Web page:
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PRESS RELEASE
6-11-09

AUTOZONE, INC. TO PAY $65,000 FOR SEXUAL HARASSMENT; EEOC SECURES UNANIMOUS JURY VERDICT

PHOENIX – An eight person federal jury has returned a unanimous verdict in favor of the U.S. Equal Employment Opportunity Commission (EEOC) in a sexual harassment lawsuit against AutoZone, Inc., the Memphis, Tenn.-based national auto parts retail giant, the EEOC announced today.

The jury ruled that AutoZone violated Title VII of the Civil Rights Act of 1964 by subjecting employee Stacy Wing to a sexually hostile work environment. Wing complained about the sex harassment, but AutoZone failed to take immediate and appropriate action to stop it, the EEOC said. The jury verdict in favor of the EEOC provides Wing with $65,000 in compensatory and punitive damages.

The evidence presented at trial by the EEOC showed that Wing was subjected to egregious sexual harassment when she worked at the Mesa, Ariz.-based AutoZone in 2003. The EEOC presented evidence that the store manager repeatedly forced Wing’s head down to his genitals and made crude sexual remarks to her. At least one incident was caught on the store’s video camera, but AutoZone maintained it lost the video prior to trial, along with all records of Wing’s complaints and the “investigation” AutoZone claims it conducted.

“I am grateful to the EEOC for believing in this case and seeking justice on my behalf,” Wing said after the trial. “Without the EEOC, this type of behavior would go unchecked by those employers who do not care or do not understand how devastating sexual harassment can be to someone’s life.”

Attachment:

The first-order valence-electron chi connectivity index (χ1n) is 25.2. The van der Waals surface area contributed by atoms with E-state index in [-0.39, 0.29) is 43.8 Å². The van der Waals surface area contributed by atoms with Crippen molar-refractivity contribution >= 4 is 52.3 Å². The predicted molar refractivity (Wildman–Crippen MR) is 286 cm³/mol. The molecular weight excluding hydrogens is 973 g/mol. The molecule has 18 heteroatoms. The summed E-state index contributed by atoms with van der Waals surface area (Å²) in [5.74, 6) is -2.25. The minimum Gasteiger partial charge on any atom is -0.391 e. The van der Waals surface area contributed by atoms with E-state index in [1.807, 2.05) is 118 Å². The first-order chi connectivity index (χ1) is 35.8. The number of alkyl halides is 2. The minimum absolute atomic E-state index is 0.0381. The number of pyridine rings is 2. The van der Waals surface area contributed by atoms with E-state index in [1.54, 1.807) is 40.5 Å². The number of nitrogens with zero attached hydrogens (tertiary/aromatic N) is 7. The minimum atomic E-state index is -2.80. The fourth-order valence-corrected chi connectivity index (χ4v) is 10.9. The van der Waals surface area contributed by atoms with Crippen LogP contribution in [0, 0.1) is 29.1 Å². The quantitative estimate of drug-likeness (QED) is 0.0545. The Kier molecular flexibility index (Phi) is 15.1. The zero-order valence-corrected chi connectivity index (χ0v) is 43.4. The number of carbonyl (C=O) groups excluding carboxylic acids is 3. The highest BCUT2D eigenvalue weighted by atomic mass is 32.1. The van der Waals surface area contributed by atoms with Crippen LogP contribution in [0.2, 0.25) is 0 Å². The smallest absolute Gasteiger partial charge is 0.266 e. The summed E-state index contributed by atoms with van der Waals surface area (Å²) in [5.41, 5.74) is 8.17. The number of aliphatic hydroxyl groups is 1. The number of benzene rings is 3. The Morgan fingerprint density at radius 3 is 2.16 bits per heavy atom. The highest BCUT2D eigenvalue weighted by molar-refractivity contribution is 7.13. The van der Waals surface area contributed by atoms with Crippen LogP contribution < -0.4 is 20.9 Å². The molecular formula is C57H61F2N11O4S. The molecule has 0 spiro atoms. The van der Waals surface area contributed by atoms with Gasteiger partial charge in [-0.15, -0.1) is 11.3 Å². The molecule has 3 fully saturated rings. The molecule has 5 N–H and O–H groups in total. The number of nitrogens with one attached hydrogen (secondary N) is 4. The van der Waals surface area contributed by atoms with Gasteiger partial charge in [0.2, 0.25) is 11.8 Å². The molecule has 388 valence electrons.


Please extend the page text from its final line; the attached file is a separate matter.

The jury found that the sexual harassment of Wing violated Title VII, the federal statute that prohibits employment discrimination based on race, color, religion, sex (including sexual harassment) and national origin, and protects employees who complain about such offenses, or participate in investigations of such offenses, from retaliation.

EEOC Phoenix District Director Chester V. Bailey said, “The jury sent a strong message that AutoZone failed to remedy the sexual harassment of Ms. Wing. The lawyers from our office did outstanding work in litigating this case.”

In Fiscal Year 2008, 32,535 total harassment charges were filed with the EEOC and state or local agencies nationwide. Of that total 13,867 charges alleged sexual harassment, an increase of 11 percent from the prior year and the highest level since FY 2002.

EEOC Regional Attorney Mary Jo O’Neill remarked, “No employee should ever be the target of this kind of illegal behavior. AutoZone had the opportunity to stop the sexual harassment when Ms. Wing reported it, but the company did nothing. As a result of AutoZone’s inaction, Ms. Wing was physically assaulted by the store manager, which was ultimately caught on video tape. Even then, AutoZone just let the store manager resign; AutoZone failed Stacy Wing.”

David Lopez, the EEOC’s lead attorney who tried the case, added, “It is the bravery of women like Stacy Wing who step forward that causes positive changes in the workplace. We are pleased that Ms. Wing obtained justice in this case.”

According to the company’s web site, “AutoZone is the nation's leading retailer and a leading distributor of automotive replacement parts and accessories with more than 4,200 stores in the US, Puerto Rico, and Mexico.”

The EEOC enforces federal laws prohibiting employment discrimination. Further information about the EEOC is available on its web site at www.eeoc.gov.

The EEOC’s Phoenix District Office has jurisdiction for Arizona, Colorado, Utah, Wyoming, and part of New Mexico (including Albuquerque).